Date: 26.10.2018

Source: Bulgarian Industrial Association

Readed: 6618

Lack of staff, both as quality and quantity, crisis in the education system, demographic problem, global labor market, which creates conditions for emigration and a highly visible internal migration towards bigger cities and respectively – depopulation of smaller towns. This is the brief picture of the labor market, which the Executive President of BIA Radosvet Radev presented to the participants in the national conference “Challenges of the development of human capital in the industry”.

The forum took place today, 25 October 2018, on the premises of BIA, with over 80 representatives of institutions (MLSP, MES, NAVET, etc.), universities, branch employers' organizations and companies, human resources consultancy companies. The organizer of the forum is the Bulgarian Industrial Association, in implementation of Project BG05M9OP001-1.013-0001-C01 “Development of the National Competence Assessment System – MyCompetence”, financed by the Operational Programme “Human Resources Development 2014-2020”. Greetings to the participants in the forum were presented by the President of the Confederation of Labor “Podkrepa” Dimitar Manolov and the President of the Rectors’ Council Prof. Lyuben Totev (Rector of the “St. Ivan Rilski” University of Mining and Geology).

Radosvet Radev identifies several paradoxes that have a large impact on the labor market in Bulgaria:

  1. Bulgarian students are the favorites of international scientific competitions and, according to the PISA study, are practically functional illiterates;
  2. We export human resources in conditions of seamless emigration (due to the free movement of people in the EU) and, at the same time, we are forced to think of labor imports, the conditions of which, however, are heavily aggravated and bureaucratic;
  3. On one hand, we have a conservative education system and aging teachers and, on the other, an accelerated digitization of the economy and young entrepreneurs (startups) seeking people with new knowledge and skills.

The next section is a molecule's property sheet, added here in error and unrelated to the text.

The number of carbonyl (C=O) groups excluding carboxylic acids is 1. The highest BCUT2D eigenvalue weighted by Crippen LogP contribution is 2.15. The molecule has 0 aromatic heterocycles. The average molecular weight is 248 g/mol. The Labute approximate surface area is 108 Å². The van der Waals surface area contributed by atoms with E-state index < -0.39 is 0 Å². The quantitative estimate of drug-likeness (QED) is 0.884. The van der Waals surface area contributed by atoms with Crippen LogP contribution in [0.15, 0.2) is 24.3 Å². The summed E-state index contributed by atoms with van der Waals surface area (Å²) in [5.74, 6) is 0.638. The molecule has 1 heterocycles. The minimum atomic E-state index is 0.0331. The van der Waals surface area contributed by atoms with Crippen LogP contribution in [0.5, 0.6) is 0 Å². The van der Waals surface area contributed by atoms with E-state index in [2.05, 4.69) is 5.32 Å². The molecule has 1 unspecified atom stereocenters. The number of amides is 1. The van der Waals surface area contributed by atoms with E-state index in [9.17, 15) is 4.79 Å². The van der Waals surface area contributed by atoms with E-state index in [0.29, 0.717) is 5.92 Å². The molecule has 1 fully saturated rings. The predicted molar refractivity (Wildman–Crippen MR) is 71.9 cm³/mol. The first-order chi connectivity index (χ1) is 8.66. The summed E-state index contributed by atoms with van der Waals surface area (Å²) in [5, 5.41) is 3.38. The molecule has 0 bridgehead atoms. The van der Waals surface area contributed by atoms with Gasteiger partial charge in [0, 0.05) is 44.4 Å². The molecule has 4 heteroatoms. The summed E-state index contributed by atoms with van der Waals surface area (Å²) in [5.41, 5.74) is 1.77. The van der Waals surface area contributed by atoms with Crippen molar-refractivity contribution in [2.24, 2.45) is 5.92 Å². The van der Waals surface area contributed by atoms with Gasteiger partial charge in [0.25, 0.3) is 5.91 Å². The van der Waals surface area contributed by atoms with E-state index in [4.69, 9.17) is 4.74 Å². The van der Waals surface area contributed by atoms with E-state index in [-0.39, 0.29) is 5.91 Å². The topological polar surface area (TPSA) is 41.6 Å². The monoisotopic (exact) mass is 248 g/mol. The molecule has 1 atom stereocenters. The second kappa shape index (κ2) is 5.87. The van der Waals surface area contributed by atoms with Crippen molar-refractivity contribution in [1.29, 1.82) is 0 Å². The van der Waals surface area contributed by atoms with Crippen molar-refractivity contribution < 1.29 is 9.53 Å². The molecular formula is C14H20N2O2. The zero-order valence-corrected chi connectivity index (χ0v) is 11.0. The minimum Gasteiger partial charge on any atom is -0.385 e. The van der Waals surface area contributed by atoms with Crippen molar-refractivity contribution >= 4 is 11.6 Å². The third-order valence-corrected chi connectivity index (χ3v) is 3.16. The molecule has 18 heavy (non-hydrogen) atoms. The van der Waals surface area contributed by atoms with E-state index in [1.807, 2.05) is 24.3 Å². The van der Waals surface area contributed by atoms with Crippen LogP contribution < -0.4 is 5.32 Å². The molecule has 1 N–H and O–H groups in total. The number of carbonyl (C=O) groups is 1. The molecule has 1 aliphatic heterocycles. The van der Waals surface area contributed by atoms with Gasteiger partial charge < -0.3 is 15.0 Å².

According to Radosvet Radev, a potential resource for the labor market are:

  • 323,000 unemployed and discouraged people;
  • over 30 000 young people who neither study nor work, and by this indicator we are in the top three of the EU (with only Italy and Greece ahead of us);
  • over 24 000 Bulgarian students abroad, the vast majority of whom prefer to remain in the respective country but must be involved in Bulgaria;
  • over 130,000 workers in the public administration, some of which can be transferred to the private sector if the e-government is effectively launched;
  • about 300,000 people with disabilities, many of whom have competencies and skills, and a desire to work;
  • over 1.3 million people in retirement age, many of whom (so-called young retirees) have a physical opportunity and willingness to remain on the labor market.
  • Last but not least, third-country workers whose attraction can be achieved by speeding up bilateral agreements between Bulgaria and the countries concerned, as well as by alleviating the administrative procedures for the so-called “import” of workers.

In order to overcome the labor market deficits, the Executive President of BIA recommended the implementation of a more active demographic policy, a wider application of the flexible forms of training, dual training, the synchronization of admissions in higher education with labor market requirements, the approximation of educational to professional standards, the facilitation of labor import procedures and, most importantly, the cessation of emigration by creating better conditions for life and work through reforms in the key socio-economic spheres.

“We pass from graduation to certification. The employer looks for people’s skills and competences for a job, not a diploma. Everyone should participate in the forecasting of the labor market with common efforts,” Tomcho Tomov, head of the National Competence Assessment Center at BIA, told the participants in the forum. He outlined the benefits of the MyCompetence information system, noting that the clear professional standards included in it contribute to increasing competitiveness by clearly defining the criteria for demand and supply of a workforce with certain skills and competencies. According to Tomcho Tomov, the information system needs to become sustainable, stressing that it is already sought and well known among the professionals in human resources management not only in Bulgaria but also in the EU.